In the past I've been dismissive of people who watch a lot of TED talks and then treat them as gospel. Last time I quizzed someone on a point they learned from a TED talk, they couldn't remember much beyond the main point the video was making (and I can't remember what they were trying to teach me either, which goes to show how memorable it was). I don't like taking on a new insight or idea unless I can talk in enough depth about it to teach to others, and I generally think that ten minutes or so isn't enough time to really understand something. It's easy to forget everything that you've watched, and to really internalize a point, I prefer reading in-depth.
I have to eat my words though, because for Start With Why, it turns out there isn't much depth beyond what's in the TED talk1.
Start With Why came highly recommended as a good book on leadership, from a couple of managers that I asked for recommendations, as well as numerous online lists about management and 'vision.' I have to wonder why they thought it was good - maybe I'm just not the target audience. There are a few other books I've read (particularly motivational books) that I felt the same way about. They just seemed full of obvious platitudes. Ditto for Start With Why; somehow, despite being recommended to me by several people and many places on the internet, it just seemed obvious and full of fluff. There was very little actionable and concrete advice, and the author's credibility was hurt by the number of things he said which are plain wrong, as well as the fact that he'd done nothing of value before writing the book. He admits himself that his story is essentially:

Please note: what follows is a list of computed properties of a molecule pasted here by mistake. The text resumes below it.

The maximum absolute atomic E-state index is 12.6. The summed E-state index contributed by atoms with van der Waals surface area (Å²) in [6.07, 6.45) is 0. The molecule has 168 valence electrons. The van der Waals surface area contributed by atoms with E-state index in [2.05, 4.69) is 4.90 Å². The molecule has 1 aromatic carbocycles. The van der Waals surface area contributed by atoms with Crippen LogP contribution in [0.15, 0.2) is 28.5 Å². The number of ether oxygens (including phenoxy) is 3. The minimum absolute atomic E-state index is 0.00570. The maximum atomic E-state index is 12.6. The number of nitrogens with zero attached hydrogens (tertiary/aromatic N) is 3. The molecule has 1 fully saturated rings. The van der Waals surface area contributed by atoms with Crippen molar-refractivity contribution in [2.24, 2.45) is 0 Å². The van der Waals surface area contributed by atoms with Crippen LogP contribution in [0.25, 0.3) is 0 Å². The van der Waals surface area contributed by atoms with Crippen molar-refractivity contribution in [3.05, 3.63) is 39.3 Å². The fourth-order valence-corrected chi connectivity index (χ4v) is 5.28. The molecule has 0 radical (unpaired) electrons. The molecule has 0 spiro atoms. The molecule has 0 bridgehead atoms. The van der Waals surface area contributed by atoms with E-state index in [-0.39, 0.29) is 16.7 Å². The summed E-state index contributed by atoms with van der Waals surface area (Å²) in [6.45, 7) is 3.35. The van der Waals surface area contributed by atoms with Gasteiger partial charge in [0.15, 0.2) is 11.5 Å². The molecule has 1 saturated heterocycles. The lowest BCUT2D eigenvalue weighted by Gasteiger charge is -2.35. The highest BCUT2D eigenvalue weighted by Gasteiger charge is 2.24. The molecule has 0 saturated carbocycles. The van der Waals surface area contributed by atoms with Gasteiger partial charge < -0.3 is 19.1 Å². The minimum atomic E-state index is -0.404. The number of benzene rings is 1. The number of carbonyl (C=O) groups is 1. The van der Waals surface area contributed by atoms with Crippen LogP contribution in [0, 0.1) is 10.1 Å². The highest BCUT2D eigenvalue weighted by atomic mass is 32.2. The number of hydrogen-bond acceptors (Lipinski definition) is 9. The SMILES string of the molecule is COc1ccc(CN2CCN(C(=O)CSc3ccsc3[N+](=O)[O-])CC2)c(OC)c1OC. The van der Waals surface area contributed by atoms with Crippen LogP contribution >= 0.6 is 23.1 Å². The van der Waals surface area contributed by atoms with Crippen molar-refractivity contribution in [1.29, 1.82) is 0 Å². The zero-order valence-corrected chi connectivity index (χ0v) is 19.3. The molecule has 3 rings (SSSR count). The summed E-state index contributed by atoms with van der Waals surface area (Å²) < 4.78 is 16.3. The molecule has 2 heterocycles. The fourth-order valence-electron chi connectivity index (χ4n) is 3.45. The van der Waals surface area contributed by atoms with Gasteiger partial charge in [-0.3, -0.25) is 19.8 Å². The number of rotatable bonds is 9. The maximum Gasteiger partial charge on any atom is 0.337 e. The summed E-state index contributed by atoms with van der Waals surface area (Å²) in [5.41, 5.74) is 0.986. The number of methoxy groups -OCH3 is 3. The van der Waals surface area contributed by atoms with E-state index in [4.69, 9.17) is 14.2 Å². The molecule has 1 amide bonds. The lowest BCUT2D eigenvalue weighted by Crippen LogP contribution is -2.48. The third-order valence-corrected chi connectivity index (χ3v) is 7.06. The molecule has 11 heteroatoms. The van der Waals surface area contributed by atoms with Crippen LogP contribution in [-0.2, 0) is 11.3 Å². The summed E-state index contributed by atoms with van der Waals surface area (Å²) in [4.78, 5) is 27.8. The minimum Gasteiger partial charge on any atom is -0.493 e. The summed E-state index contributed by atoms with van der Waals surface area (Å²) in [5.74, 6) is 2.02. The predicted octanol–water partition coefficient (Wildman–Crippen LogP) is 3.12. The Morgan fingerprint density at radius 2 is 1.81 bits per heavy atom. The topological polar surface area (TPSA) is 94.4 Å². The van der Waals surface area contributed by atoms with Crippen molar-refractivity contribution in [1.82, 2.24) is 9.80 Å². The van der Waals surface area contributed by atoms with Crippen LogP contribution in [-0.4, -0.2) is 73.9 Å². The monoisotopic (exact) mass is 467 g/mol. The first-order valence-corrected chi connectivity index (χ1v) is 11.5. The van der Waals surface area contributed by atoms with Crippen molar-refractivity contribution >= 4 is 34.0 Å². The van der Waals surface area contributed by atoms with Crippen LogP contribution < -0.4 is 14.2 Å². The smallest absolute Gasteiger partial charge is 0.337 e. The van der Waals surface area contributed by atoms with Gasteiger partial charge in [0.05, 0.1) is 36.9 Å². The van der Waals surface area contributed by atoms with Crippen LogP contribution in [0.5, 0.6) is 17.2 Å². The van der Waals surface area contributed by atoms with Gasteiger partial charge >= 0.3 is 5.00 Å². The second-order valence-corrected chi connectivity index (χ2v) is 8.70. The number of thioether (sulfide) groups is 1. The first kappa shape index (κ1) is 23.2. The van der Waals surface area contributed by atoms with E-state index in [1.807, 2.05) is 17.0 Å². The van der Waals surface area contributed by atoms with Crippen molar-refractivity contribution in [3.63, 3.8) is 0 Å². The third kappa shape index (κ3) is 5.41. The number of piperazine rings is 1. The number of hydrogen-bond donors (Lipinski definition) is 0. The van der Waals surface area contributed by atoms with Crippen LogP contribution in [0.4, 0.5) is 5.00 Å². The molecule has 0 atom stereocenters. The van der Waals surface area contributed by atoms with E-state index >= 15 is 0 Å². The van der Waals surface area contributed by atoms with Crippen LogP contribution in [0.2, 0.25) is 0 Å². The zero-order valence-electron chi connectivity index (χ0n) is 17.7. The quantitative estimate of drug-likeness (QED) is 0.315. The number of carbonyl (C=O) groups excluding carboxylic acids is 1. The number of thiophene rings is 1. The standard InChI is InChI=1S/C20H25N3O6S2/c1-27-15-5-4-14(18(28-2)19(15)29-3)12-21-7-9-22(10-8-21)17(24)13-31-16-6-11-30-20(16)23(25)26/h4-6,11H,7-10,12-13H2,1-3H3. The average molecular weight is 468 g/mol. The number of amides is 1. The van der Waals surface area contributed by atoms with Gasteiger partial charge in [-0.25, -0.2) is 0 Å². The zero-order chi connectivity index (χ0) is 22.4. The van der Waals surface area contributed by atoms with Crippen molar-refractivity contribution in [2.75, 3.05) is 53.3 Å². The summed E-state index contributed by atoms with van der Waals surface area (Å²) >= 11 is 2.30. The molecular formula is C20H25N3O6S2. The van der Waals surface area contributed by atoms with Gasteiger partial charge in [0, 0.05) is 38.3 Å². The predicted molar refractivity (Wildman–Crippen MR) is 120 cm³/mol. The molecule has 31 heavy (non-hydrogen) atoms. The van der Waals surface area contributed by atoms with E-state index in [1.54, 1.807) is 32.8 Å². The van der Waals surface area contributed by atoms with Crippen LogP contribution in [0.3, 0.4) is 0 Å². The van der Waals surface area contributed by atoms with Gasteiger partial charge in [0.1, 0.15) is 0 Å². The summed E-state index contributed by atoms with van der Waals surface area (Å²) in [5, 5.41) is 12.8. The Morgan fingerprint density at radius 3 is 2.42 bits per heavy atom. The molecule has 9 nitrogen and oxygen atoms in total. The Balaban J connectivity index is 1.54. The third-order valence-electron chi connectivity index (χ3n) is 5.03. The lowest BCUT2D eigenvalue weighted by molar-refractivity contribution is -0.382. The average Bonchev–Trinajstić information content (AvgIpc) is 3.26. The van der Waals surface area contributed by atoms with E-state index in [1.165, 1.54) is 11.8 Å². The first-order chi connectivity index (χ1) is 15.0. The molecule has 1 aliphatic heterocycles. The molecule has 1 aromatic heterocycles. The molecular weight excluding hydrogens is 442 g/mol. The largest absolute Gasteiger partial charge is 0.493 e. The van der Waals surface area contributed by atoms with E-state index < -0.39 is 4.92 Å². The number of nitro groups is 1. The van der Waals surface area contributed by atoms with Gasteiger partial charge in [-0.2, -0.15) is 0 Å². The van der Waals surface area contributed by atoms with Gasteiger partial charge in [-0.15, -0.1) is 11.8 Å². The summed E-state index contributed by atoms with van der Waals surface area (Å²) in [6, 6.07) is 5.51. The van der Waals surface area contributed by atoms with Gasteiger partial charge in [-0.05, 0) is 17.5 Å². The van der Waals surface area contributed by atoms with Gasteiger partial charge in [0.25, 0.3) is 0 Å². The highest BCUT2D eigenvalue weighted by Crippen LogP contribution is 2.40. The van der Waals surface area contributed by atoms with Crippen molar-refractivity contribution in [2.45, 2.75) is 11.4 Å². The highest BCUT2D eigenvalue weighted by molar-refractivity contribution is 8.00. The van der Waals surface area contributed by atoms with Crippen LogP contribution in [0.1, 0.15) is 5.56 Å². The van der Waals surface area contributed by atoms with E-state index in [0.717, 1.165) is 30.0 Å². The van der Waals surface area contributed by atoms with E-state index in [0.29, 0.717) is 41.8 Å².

- Found/invented an idea which people found compelling2.
- Went on a speaking tour, sharing his idea.
- Then wrote a book about it and continued to tour and speak about the idea.
So there's no real proof that any businesses actually used this insight to any success; probably because the 'insight' was completely obvious. But I'm getting ahead of myself.
Things that made me roll my eyes
There was a lot of pseudoscience, and this instantly turns me off a book. For example:
'Colgate has 32 toothpastes because they are told to make new toothpaste'
This is just plain wrong. As a marketer, he should know full well that providing different varieties of toothpaste that all do essentially the same thing has calculated psychological reasons. First, it offers an illusion of choice and gains credibility by having lots of specific different formulations; 'They must really know their stuff!'. Second, to take up more shelf space. Every product in a supermarket is competing with all the others on the shelf for attention. If Colgate wants to take up an entire rack and have the customer confronted with a wall of 'COLGATE' emblazoned packaging, having n different toothpastes in m different sizes allows for a dominant display which is more likely to catch a customer's eye first.3